I am sorry if you interpret a member of staff calling for urgent help as a criticism. I suggest that any future incident can be avoided by informing staff in advance that they will not be able to use Call-Out, not 44 minutes after they request assistance.

The following day there was more from Duncan:

Mr Old

I take note of your comments but still insist that you contact me in the first instance if you perceive that there is a problem.

For your information the difficulty was that Paul Michelle was put onto the team at the last minute to man the “Call-out” room but having logged onto the computer, obviously as himself, was not part of the “Call-Out” distribution list and therefore was not receiving any “Call-Out” emails, either from you or any other members of staff.

As for “avoiding” this situation occurring again, it might still occur, because we are all affected by human error.

Can I again emphasize my earlier comments that you contact me if you have a problem in future. Can I suggest as an immediate solution that if you are faced with a similar difficult you might speak to a colleague in an adjoining room who might be able to support you immediately or send a messenger to student services or please contact me by on my mobile.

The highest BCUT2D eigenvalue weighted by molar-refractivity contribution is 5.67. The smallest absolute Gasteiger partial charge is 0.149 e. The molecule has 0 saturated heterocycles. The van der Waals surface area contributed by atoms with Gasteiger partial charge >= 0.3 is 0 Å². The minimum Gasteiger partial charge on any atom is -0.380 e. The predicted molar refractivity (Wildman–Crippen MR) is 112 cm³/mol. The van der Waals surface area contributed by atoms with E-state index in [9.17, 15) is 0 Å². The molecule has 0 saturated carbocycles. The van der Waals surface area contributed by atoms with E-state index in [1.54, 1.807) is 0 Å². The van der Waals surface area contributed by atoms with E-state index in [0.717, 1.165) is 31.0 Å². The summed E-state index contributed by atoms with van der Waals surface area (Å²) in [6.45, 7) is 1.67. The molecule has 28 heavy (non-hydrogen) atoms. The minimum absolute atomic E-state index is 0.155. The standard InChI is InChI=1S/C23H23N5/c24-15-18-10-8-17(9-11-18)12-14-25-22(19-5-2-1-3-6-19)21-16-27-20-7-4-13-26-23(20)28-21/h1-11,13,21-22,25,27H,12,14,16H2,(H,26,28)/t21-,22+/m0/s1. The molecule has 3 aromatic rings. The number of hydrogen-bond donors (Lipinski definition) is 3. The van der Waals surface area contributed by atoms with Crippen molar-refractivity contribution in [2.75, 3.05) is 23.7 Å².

I replied:

I do not have a phone in my room. There are no adjoining classrooms and the only teacher on this floor of the building would have been a supply teacher.

I could, of course, contact reception or you, which I did by sending an All-Staff email. Given that neither you nor reception responded to my email (except in your case to criticise me for sending it) I fail to see what good this would have done. Given that contacting all logged-on members of staff yesterday resulted in no help at all I’m a little mystified how contacting less people would have made the situation any better. It wouldn’t have even lessened the amount of emails collecting in people’s inboxes because, of course, I recalled my email at the end of the lesson.

The only downside I can see to my email is that more members of staff found out that Call-out wasn’t functioning yesterday than was strictly necessary. Personally I find it useful to be informed when this is the case and am surprised that you consider it a priority to keep this from staff.

In future, however, when Call-Out fail to acknowledge my emails for 29 minutes I will send my requests for help to you, my faculty and the Deputy Head in the first instance. If this results in no resolution to the problem then I will assume that you would prefer it if I send an all staff email rather than leave the room myself, unless you wish to tell me differently.